Crew at log dump location with 0-4-0 Ny. El. tank locomotive and flatbed railroad car with logs. Lake Sawyer Lumber Company was in business ca. 1922 to ca. 1934, headquartered in Issaquah and with logging operations near Kent.

A log dump is a section of water where logs are sorted. Logs are easier to sort in the water because they can be pushed around. Generally, they’re shipped to a mill from there, via booms hauled by tug boats. Sorting is done according to grade, species, etc.


1920 Coats-Fordney Lumber Company, near Aberdeen.
1920 Coats-Fordney Lumber Company, near Aberdeen.

Crew at loading site. The Coats-Fordney Lumber Company started out as the A.F. Coats Lumber Company in 1905, headquartered in Aberdeen. It became the Coats-Fordney Lumber Company in 1910, and by 1924, it was called the Donovan-Corkery Lumber Company.

Aberdeen is a city in Grays Harbor (formerly called Chehalis) County. The town was platted by Samuel Benn in 1884 on his homestead. Benn was born in New York City and in 1856 he came to San Francisco. Three years later he moved to Washington Territory and settled on the Chehalis River. There are two theories as to how it got its name. Some say it arose from the fact that the Aberdeen Packing Company of Ilwaco established a cannery in early days on the Benn homestead. Others say that the name was suggested by Mrs. James Stewart, who, before her marriage in 1868, was Miss Joan B. Kellan of Aberdeen, Scotland, who had come to America with her parents in 1849 and settled in Ohio. She and her husband moved to Washington Territory in 1874.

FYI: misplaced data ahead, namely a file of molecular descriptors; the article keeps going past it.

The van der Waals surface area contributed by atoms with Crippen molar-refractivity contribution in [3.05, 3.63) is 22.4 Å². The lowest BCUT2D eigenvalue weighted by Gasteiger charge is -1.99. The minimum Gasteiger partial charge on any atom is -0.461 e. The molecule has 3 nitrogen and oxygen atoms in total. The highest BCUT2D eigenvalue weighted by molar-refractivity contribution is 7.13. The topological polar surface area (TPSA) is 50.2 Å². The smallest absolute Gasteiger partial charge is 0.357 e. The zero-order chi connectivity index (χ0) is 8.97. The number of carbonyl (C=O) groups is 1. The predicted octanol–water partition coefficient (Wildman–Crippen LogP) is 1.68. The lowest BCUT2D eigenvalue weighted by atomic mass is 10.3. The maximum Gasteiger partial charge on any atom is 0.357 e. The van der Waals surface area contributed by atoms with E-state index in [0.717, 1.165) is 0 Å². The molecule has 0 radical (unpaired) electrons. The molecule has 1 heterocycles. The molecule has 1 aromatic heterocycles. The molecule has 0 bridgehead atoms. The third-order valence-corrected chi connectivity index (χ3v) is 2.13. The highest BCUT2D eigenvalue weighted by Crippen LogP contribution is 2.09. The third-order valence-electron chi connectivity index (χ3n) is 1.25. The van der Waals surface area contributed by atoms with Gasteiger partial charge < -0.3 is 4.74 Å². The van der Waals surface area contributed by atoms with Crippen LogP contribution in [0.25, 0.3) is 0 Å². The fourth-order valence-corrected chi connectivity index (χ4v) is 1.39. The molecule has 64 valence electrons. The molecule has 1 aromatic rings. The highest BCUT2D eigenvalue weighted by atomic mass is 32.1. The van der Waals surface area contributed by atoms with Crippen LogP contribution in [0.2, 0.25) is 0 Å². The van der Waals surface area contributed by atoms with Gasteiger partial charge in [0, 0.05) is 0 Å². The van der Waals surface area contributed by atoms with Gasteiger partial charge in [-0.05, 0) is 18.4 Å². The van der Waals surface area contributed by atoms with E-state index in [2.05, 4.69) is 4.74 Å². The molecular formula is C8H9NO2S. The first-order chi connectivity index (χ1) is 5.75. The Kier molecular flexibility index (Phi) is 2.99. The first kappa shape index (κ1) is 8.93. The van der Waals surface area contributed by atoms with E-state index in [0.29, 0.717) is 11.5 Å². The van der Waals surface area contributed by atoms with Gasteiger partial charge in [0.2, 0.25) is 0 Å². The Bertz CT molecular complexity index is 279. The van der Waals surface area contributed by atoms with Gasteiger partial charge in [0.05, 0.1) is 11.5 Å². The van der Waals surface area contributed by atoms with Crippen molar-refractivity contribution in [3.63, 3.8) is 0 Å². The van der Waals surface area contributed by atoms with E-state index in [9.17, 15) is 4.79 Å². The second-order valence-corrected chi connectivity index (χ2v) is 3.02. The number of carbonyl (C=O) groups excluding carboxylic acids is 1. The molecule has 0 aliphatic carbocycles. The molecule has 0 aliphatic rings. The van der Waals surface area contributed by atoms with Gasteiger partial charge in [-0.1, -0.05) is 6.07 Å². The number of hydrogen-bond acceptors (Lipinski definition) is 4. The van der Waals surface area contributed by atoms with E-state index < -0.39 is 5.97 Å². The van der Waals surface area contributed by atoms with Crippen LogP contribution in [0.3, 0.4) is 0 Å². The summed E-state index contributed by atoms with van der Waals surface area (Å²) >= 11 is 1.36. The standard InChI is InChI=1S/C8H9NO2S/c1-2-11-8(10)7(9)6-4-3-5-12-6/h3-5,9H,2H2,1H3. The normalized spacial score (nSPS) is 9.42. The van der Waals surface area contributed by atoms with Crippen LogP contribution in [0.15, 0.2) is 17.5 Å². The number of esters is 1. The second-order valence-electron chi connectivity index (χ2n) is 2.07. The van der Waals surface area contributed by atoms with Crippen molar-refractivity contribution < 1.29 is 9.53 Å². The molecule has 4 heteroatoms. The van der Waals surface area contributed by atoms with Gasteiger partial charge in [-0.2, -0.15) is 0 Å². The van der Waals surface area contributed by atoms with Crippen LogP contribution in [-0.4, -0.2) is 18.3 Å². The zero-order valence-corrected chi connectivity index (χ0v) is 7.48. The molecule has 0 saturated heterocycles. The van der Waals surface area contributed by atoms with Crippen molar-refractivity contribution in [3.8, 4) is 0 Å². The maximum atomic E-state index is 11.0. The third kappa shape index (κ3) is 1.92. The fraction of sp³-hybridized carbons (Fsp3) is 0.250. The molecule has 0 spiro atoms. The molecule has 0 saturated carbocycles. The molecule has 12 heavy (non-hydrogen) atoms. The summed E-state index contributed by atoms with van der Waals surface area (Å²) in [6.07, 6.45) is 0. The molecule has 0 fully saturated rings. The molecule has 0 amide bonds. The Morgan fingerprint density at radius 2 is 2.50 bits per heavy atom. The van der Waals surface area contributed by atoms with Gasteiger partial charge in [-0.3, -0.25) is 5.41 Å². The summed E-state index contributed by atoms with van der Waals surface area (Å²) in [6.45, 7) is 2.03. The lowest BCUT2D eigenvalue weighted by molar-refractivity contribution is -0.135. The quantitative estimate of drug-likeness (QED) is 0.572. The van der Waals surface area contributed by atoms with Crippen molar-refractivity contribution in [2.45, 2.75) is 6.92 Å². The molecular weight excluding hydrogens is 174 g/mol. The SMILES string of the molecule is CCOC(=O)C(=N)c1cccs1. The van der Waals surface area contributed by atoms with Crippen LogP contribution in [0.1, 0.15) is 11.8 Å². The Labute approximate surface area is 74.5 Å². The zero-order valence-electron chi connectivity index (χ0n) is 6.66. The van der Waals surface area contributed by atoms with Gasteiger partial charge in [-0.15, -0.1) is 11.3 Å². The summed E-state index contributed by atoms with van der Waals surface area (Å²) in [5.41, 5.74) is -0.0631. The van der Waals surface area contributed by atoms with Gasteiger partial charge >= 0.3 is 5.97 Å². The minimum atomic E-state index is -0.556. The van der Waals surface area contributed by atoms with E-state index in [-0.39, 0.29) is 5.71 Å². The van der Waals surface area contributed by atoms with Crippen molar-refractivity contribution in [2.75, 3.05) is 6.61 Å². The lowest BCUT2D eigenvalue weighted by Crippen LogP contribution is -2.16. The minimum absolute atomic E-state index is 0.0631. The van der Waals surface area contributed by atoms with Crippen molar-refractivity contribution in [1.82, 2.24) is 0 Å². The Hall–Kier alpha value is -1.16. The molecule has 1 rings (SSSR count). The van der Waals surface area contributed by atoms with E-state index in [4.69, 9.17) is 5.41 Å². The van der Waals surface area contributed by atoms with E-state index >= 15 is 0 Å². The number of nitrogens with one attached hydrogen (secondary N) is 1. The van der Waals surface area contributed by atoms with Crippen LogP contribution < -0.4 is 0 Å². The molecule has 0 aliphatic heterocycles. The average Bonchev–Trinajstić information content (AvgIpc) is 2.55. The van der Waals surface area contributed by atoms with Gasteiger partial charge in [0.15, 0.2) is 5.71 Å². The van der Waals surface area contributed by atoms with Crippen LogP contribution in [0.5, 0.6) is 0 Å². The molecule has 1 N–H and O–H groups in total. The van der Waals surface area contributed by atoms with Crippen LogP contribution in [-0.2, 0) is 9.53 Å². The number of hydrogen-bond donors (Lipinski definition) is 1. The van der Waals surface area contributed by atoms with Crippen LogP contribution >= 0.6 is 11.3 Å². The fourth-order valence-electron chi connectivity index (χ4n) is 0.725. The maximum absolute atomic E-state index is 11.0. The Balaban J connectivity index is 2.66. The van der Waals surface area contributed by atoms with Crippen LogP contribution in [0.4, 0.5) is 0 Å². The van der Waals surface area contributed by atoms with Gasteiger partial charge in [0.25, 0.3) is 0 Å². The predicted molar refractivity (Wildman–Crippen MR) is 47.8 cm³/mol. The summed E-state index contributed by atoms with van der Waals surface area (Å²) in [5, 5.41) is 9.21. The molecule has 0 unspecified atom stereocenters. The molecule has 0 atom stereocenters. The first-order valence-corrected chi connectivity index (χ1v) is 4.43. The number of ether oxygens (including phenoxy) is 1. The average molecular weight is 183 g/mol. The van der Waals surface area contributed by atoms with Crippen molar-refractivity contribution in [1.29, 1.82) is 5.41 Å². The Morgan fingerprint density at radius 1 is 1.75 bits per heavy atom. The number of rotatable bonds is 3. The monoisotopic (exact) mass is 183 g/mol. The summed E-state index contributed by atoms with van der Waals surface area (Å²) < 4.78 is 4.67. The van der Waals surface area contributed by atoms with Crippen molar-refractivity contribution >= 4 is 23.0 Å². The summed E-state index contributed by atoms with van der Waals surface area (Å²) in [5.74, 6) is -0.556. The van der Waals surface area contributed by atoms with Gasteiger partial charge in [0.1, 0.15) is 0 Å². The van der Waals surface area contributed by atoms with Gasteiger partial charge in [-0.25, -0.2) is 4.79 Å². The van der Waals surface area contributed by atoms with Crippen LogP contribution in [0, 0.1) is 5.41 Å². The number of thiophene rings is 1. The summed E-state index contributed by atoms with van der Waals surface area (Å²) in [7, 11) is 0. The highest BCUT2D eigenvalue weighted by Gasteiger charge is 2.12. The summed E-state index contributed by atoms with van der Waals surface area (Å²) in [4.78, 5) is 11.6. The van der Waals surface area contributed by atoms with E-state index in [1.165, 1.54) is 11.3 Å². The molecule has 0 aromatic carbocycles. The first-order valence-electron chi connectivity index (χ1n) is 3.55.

Crew at loading site with logs on railroad skeleton car, camp 1, Polson Logging Company, near Hoquiam.
Crew at loading site with logs on railroad skeleton car, camp 1, Polson Logging Company, near Hoquiam.

Polson Brothers Logging Company began business in 1895 in Hoquiam. In 1903, the name was changed to Polson Logging Company. Polson was bought out by Rayonier in 1948.

The city of Hoquiam began as a manufacturing and export center for forest products, including pulp and paper, on the Hoquiam River on north side of Grays Harbor a dozen miles from the Pacific Ocean adjacent to Aberdeen in Grays Harbor County. With Aberdeen it continues to serve as the business and commercial center of southwestern Washington.


1946 Taylor & Carver Logging
1946 Taylor & Carver Logging

Men loading logs on logging truck in foreground with forest in background.

Rights Information: Feb 28 2019 Special permission granted by the owning institution, California State University, Chico, CA, US, to WoodchuckCanuck.com, for use of this image for historical logging special collection review. Source: cdlib.org


Polson Logging Company, near Hoquiam.
Polson Logging Company, near Hoquiam.

Crew at the landing site, camp 6. Polson Brothers Logging Company began business in 1895 in Hoquiam. In 1903, the name was changed to Polson Logging Company. Polson was bought out by Rayonier in 1948.

The city of Hoquiam began as a manufacturing and export center for forest products, including pulp and paper, on the Hoquiam River on north side of Grays Harbor a dozen miles from the Pacific Ocean adjacent to Aberdeen in Grays Harbor County. With Aberdeen it continues to serve as the business and commercial center of southwestern Washington.


Crane Loading Logs onto Train
Crane Loading Logs onto Train

View of logs being loaded onto a train via crane. Loading logs onto a train. McCloud River Lumber Co. McCloud River Railroad Co. Shasta Co., CA, US.

Rights Information: Feb 28 2019 Special permission granted by the owning institution, California State University, Chico, CA, US, to WoodchuckCanuck.com, for use of this image for historical logging special collection review. Source: cdlib.org


A Newfoundland born Canadian with a life long interest in woodworking, baking and anything else that peaks my curiosity.